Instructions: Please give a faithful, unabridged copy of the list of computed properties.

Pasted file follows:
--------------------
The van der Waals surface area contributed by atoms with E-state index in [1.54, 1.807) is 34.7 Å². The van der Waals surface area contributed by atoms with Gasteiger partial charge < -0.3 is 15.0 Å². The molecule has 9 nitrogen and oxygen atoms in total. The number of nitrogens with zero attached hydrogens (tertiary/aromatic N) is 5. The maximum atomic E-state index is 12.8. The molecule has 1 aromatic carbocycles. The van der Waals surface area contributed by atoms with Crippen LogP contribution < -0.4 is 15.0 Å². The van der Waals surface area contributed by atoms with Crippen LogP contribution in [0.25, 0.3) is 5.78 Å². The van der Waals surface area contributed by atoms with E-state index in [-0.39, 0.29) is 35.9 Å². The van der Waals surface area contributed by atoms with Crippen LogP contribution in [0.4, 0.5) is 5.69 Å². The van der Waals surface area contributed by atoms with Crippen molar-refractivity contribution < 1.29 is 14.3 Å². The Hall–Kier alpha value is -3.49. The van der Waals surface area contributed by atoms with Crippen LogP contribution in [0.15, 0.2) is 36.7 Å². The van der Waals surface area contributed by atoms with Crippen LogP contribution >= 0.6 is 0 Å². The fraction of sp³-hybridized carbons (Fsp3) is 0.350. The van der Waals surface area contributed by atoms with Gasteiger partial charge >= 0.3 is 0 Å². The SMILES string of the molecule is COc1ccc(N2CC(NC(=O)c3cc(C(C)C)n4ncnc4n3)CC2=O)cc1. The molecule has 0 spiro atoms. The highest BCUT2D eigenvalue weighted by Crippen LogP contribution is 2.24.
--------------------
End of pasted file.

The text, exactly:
The van der Waals surface area contributed by atoms with E-state index in [1.54, 1.807) is 34.7 Å². The van der Waals surface area contributed by atoms with Gasteiger partial charge < -0.3 is 15.0 Å². The molecule has 9 nitrogen and oxygen atoms in total. The number of nitrogens with zero attached hydrogens (tertiary/aromatic N) is 5. The maximum atomic E-state index is 12.8. The molecule has 1 aromatic carbocycles. The van der Waals surface area contributed by atoms with Crippen LogP contribution < -0.4 is 15.0 Å². The van der Waals surface area contributed by atoms with Crippen LogP contribution in [0.25, 0.3) is 5.78 Å². The van der Waals surface area contributed by atoms with E-state index in [-0.39, 0.29) is 35.9 Å². The van der Waals surface area contributed by atoms with Crippen LogP contribution in [0.4, 0.5) is 5.69 Å². The van der Waals surface area contributed by atoms with Crippen molar-refractivity contribution < 1.29 is 14.3 Å². The Hall–Kier alpha value is -3.49. The van der Waals surface area contributed by atoms with Crippen LogP contribution in [0.15, 0.2) is 36.7 Å². The van der Waals surface area contributed by atoms with Crippen LogP contribution >= 0.6 is 0 Å². The fraction of sp³-hybridized carbons (Fsp3) is 0.350. The van der Waals surface area contributed by atoms with Gasteiger partial charge >= 0.3 is 0 Å². The SMILES string of the molecule is COc1ccc(N2CC(NC(=O)c3cc(C(C)C)n4ncnc4n3)CC2=O)cc1. The molecule has 0 spiro atoms. The highest BCUT2D eigenvalue weighted by Crippen LogP contribution is 2.24.